• You are now ready to "move individual level data to the integrated database." Please follow the directions in Appendix 1. You should probably delete the "count" variable before doing so.

Computing time talking with spouse alone.

The basic issue here is that only conversations coded "1000" should count in the amount of time talking with the spouse alone. This is a bit trickier for the conversation data than with the leisure data because each call is a case rather than each conversation. Thus, one cannot simply select cases where a conversation is coded "1000" because many cases have some conversations that are "1000" and some that are coded something else.

  • To solve this, I did a series of "conditional if" recoding that set the time of a conversation equal to "0" of the code was not "1000." One has to do this for each conversation variable. Sample syntax I used was:
    DO IF (cnva3 ~= 1000).
    RECODE cnvatm3 (0000 thru 9999=0).
    END IF.
    DO IF (cnvb3 ~= 1000).
    RECODE cnvbtm3 (0000 thru 9999=0).
    END IF.
  • One would continue this type of conditional recode statement for as many conversation codes as there was for a particular phase.
  • After running the syntax, it would be a good idea to make sure all the "1000's" have a value and all the "non-1000's" are coded zeros.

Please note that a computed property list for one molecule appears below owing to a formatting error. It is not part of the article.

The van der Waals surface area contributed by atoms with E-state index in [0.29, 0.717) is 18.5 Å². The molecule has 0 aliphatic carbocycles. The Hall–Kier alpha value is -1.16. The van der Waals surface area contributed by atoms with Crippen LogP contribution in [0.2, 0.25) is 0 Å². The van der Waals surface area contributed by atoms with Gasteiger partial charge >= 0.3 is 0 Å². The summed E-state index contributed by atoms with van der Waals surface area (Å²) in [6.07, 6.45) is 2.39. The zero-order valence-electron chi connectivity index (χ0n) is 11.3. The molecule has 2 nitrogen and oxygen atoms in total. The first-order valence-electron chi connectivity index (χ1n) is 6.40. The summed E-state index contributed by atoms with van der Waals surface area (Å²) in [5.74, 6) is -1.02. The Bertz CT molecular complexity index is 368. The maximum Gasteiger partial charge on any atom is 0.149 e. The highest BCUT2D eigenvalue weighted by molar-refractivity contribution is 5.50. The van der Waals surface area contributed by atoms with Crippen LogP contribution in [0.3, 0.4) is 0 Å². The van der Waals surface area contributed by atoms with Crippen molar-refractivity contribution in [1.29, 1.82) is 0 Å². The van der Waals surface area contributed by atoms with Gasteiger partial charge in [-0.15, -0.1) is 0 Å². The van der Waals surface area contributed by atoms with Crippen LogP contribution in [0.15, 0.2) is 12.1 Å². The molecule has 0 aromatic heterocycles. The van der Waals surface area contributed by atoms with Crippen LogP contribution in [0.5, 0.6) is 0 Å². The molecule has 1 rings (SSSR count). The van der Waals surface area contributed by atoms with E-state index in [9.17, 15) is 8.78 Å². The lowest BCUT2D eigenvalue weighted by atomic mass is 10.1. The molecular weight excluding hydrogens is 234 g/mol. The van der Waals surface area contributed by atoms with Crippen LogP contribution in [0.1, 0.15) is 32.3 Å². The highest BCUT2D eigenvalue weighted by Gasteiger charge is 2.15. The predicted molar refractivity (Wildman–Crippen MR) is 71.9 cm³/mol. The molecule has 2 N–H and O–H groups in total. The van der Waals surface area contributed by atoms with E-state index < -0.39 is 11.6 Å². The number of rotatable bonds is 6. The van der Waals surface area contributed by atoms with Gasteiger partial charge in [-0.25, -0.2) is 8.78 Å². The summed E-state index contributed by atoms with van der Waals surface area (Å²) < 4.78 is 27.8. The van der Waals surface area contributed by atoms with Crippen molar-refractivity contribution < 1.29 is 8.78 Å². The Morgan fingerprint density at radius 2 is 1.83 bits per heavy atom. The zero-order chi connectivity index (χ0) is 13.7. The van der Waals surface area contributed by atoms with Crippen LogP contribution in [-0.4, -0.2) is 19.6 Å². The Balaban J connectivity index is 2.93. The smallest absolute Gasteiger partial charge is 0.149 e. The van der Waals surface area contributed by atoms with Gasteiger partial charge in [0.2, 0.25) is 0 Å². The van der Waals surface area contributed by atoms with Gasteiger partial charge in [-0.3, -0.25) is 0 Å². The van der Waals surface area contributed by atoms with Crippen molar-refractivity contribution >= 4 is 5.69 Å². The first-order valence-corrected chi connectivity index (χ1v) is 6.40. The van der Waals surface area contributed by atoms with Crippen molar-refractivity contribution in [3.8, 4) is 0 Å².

• Save the file UNDER A NEW NAME.
  • Your file is now set up so that only conversations with the spouse alone will be included. Go through the same steps you did to find the total and average amounts of conversation above.

Example Three: Creating a "Diversity of Leisure Activities" Score

Sometimes, one may wish to know the diversity of activities (i.e., the number of different activities) that a person engaged in rather than simply the total amount of time doing activities. The case below describes finding the number of different leisure activities the individuals did in Phase 4.

Get a count of how many times the person did each of the types of leisure.

  • Under Data, select Aggregate.
  • Use CPL, SPS, and ACTOUT4 as the break variables. (Note, in other phases, the types of activities are sometimes called "ACTTYPE." Use the variable label that corresponds to the data set you are using.
  • Click on the box that says "Save number of cases in break group as variable."

  • You may either hit OK or paste the syntax. If you paste your syntax, it should look something like:
    /BREAK=cpl sps actout4

    Note: Although N_BREAK is the default variable name, you can select another name that makes sense.

Get a count of the number of different activities done by each person.

  • Open the data file you created above (by my syntax it would be called "aggr.sav.")
  • Under Data, select Aggregate.
  • Use CPL and SPS as the break variables.
  • Click on the box that says "Save number of cases in break group as variable."
  • Again, you may choose OK, or paste the syntax.
  • Your new file will have the number of different activities a person did.

The PAIR Project at the University of Texas at Austin
Principal Investigator, Ted L. Huston
Page last modified: 20 September 2002